The lack of transparency and the mention of goals sans an explicit explanation of those goals should make readers uncomfortable. But it’s pretty clear in reading the full study that it would not have been possible without these operational sideboards.
(Trust the author on this; he’s a journalist.)
A lot of what the study found has long been obvious though never well documented, starting with the fact that what the media decides not to cover might be as important as what it does cover, and what it does cover has some influence.
“Our news media intervention…changed the composition of opinion expressed in the national conversation by 2.3 percentage points in the ideological direction conveyed by our published articles; individuals may or not have been persuaded to change their views, but the overall testimony given publicly changed noticeably,” the researchers reported. “Overall, our experiments revealed large news media effects on the content of the national conversation across 11 important areas of public policy, political party, gender, region, and level of social influence. Positive media effects have long been suspected in the literature, but the large size of these effects approximates even some of the long-standing speculations (and accusations) of media critics.”
The short version there, as many thought, is that the media can’t dictate the outcome of our national debates, but it can change a few minds. And it has a huge influence on what we debate.
When you hear your liberal friends complaining about Fox News reporting on X when it should be reporting on Y, this is what they’re talking about.
And when you hear your conservative friends complaining about MSNBC reporting on Y when it should be reporting on X, this is what they’re talking about.
Where your local news outlets fall in the Fox-MSNBC continuum is up to every reader, viewer and listener to decide, but everyone should recognize that for all the talk about journalistic objectivity no news outlet, including this one, is wholly objective.
So, so much of what gets covered is decided by very fallible reporters and editors, and even more so by the government and business organs that pump out media “news releases” in vast quantities every day. Many of the latter concern crime, disaster, the weather and similar benign subjects. Many others push bureaucratic, business or other agendas.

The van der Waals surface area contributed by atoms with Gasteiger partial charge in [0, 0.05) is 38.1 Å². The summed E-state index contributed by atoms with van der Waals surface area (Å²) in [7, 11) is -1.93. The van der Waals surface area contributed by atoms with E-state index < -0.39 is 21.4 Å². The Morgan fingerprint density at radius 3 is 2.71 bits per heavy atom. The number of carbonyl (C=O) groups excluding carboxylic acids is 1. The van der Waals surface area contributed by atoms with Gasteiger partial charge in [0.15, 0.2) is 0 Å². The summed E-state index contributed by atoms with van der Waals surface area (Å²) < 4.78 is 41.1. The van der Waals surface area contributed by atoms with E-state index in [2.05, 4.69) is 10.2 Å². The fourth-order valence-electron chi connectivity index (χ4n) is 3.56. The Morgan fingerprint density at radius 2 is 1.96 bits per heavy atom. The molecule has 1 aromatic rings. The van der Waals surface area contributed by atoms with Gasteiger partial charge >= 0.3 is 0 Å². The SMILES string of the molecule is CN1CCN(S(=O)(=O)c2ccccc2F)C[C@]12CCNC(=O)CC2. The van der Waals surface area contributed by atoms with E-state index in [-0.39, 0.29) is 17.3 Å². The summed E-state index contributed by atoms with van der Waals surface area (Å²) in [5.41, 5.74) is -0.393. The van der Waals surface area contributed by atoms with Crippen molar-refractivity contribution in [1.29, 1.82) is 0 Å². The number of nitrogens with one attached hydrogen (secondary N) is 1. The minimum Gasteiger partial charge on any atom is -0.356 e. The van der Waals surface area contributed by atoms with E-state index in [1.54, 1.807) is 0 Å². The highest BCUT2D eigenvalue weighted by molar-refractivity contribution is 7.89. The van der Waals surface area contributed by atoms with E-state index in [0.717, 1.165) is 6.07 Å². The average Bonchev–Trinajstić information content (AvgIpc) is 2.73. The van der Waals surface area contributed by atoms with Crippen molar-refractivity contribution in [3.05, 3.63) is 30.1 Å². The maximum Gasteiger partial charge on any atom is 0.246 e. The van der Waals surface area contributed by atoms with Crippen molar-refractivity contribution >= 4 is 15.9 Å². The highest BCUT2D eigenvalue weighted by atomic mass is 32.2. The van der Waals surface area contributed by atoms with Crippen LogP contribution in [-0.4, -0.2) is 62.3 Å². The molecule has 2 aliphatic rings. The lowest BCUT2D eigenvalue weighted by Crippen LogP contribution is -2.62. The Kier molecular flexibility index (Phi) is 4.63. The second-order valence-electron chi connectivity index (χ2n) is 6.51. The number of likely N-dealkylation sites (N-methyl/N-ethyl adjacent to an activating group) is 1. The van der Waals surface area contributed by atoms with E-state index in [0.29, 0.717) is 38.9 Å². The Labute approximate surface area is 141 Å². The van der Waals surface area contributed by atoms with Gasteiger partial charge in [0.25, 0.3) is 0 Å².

How big can their influence be?
“…We found a news story about a previously embargoed scholarly article about fracking affecting drinking water, at a time when little else in the policy area was being discussed,” the authors wrote. “We observed a one-day spike in discussion in the broad policy area of water quality and related issues of more than 300 percent. Numerous public policy issues have far higher visibility than fracking, many with far more impactful ‘interventions.’ Although further research is needed to confirm this large effect, it appears that some articles published may have a multiple of the already large effect size we found.”
Some conservatives are likely to have a knee-jerk reaction to this as “bad,” but it’s not. Democracies are powered by free and open debate. They survive on free and open debate.
There is always a but. In this case, it can be found along the thin line between news and propaganda.
“Given the tremendous power of media outlets to set the agenda for public discussion, the ideological and policy perspectives of those who own media outlets have considerable importance for the nature of American democracy and public policy,” the authors conclude. “The ideological balance across the news media ecosystem, among the owners of media outlets, needs considerable attention as well. The ability of the media to powerfully influence our national conversation also suggests profound implications for future research on “fake news” potentially having similar effect sizes or ‘filter bubbles’ potentially reducing or directing these effects.”
Given the study was written by social scientists and not journalists, it is a rather ponderous read, but worth it for anyone really interested on what the news is doing to them today and, to some degree, what they are doing to the news.